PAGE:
The garden of La Louve perches on the very edge of the hilltop town of Bonnieux, facing undulating hills of garrigue woodland. Entering through a dark doorway from the narrow village street, the Provençal light is at first dazzling but from the shade of the terrace, the green of the garden blends seamlessly into the surrounding landscape.
Nicole de Vésian, a former textile designer for Hermès, bought the property in 1986 when she was 69 years old and spent the next 10 years creating this garden that is so full of form and texture.
Inspired by the mounds of wind-pruned plants in the surrounding countryside, De Vésian clipped shrubs into organic forms to mimic the curved forms of the hills and trees. Other plants were chosen for their naturally rounded form or were left unpruned in exuberant contrast to their clipped neighbours. The garden belongs to the Provençal landscape and the boundaries between garrigue and garden are blurred, the same plants being found both within and without the garden. Pinus pinea, arbutus, cupressus, Pistacia lenticus, cistus, rosemary and lavender; these are locally-found shrubs and trees which survive the drought, extreme temperatures and mistral winds common to this part of France.
De Vésian’s talent as a textile designer is very present in her garden. The low evergreens with their contrasting colours, from freshly sprouting green to silvery grey and the leaf textures from brilliant shine to soft felt, create a natural tapestry of plants. This love of texture is also found in her use of hard materials. By using the local stone, the colour of the paths and terraces complement the stone of the house and reinforce the sense of belonging to the local landscape.
Rounded shrubs mimic the mounded forms of the woodland and distant hills and the twining joints of the simple metal handrail are an unobtrusive but beautiful detail.
Leaning into the side of the hill, three garden terraces descend towards the valley floor. Though filled with topiary, this is no formal French garden, and the paths meander rather than following straight axes.
Neighbours and friends, knowing of Nicole de Vésian’s love of stones and boulders, brought as gifts unusual or beautiful pieces of rock found in the surrounding fields or woods. These sculptural stones have been carefully placed around the garden.
The old stone water tank, built many years ago to collect rainwater for the irrigation of olive trees, has been made into a small plunge pool.
Steps descend to the lowest of the three terraces, the gaps in the broken stone have been colonised by cetranthus and thyme.
On the lowest terrace a lavender parterre is planted in rows. A stone seat with views of the garrigue woodland is flanked by four clipped cypress trees. Legend has it that the trees were languishing in a nursery with their tops broken and that De Vésian decided to just buy them at a discount and just clip them horizontally. Their strong silhouettes are brought into relief by the soft shapes of the woodland trees beyond and mirrored by the spires of naturally occurring cypresses.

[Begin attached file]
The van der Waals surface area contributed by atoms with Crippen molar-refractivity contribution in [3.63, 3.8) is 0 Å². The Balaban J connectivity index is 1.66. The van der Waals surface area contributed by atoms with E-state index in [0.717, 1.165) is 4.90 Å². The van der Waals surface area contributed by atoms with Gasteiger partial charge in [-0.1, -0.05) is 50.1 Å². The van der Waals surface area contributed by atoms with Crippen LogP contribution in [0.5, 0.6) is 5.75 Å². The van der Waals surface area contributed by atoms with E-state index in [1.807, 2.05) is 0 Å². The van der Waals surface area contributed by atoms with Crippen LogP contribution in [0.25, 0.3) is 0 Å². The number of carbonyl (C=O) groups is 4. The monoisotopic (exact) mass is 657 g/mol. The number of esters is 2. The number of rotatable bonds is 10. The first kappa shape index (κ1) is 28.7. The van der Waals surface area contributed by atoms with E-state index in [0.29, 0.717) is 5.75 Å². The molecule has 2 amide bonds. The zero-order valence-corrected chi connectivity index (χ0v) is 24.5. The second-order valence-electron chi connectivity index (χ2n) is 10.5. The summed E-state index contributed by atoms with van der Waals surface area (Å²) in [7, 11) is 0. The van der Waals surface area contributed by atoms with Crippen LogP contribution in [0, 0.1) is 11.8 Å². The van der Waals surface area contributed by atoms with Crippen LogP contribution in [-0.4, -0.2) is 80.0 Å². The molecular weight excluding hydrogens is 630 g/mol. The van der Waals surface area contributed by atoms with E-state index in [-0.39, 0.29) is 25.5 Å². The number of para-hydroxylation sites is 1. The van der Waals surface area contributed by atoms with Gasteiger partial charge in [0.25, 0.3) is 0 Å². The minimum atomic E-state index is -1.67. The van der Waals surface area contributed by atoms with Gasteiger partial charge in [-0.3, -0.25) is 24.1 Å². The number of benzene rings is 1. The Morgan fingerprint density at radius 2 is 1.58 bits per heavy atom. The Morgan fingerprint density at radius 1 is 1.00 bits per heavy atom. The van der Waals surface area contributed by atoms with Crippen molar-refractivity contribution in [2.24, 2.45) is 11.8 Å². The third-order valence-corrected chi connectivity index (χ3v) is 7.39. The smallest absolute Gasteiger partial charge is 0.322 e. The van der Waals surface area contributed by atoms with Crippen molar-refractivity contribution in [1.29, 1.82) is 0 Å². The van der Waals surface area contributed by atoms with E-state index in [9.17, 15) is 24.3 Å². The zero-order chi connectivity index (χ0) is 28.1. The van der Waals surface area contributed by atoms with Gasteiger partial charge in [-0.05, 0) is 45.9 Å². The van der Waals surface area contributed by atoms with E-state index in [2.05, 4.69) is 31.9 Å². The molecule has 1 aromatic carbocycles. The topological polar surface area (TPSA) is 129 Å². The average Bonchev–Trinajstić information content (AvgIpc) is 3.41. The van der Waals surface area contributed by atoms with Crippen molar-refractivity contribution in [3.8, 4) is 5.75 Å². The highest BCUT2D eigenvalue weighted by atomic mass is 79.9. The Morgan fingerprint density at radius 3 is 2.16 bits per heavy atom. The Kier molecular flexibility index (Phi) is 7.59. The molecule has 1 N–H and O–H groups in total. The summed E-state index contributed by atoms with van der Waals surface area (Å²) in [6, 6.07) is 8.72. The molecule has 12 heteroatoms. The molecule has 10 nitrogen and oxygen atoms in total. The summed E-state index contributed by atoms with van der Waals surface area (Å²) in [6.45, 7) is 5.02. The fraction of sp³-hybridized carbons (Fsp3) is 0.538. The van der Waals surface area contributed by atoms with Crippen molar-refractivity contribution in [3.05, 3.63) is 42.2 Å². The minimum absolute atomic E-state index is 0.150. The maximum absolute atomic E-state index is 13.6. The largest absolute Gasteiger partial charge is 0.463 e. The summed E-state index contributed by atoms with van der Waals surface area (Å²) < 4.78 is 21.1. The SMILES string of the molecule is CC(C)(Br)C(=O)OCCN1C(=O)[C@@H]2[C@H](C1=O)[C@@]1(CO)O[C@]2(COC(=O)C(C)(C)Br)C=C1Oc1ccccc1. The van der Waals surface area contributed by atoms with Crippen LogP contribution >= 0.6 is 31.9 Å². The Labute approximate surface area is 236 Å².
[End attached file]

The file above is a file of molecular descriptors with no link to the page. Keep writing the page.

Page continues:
The tall dry-stone retaining wall is made with both cut blocks and naturally shaped stones. At its base sits a simple bench made from a rough-cut wooden board and stone blocks. Nothing jars with the native landscape.
Since Nicole de Vésian’s death, the garden has passed through the hands of two women owner-gardeners who both have said that they see themselves as curators of this living work of art and maintain it for their own pleasure and that of their grateful visitors.
The twisted trunk of this arbutus tree, pruned by the artist Marc Nucera, brings a living sculpture to the upper terrace.
This garden, though firmly rooted into the landscape remains, in my view, decidedly French. The lavender parterre, the use of symmetry and a desire to control nature are all to be found here, but like the Jardin Plume, this is done with the lighter touch and preoccupations of today’s gardeners, being at the same time respectful of nature and the surrounding landscape, without a sense of pomposity or grandeur. Here the essence of the Luberon hills is exaggerated, bringing a heightened sense of the natural beauty of the surrounding landscape into the garden.
I visited the garden and took these pictures in June 2015 while I was assisting on a tour organised by French Gardens Today.
The garden is open to groups on Thursday afternoons during the summer but you need to reserve a place in advance either through the Office de Tourisme in Bonnieux 04 90 75 91 90 or by emailing email@example.com. Admission in 2015 was 11€ per person.
Bonnieux is a beautiful medieval hilltop town and there are some charming cafés, restaurants and shops. The garrigue oak honey I found in one of the shops on the main street was particularly good.
Chemin Saint Gervais
Wikipedia page for the garden in English.
Lynda Harris is a landscape architect and garden designer based in Paris.
NB : I’m quite shocked that I’ve not posted anything for 8 months. My design business is taking off and I’ve been particularly busy and so this blog has been neglected. However, I hope to post again very soon.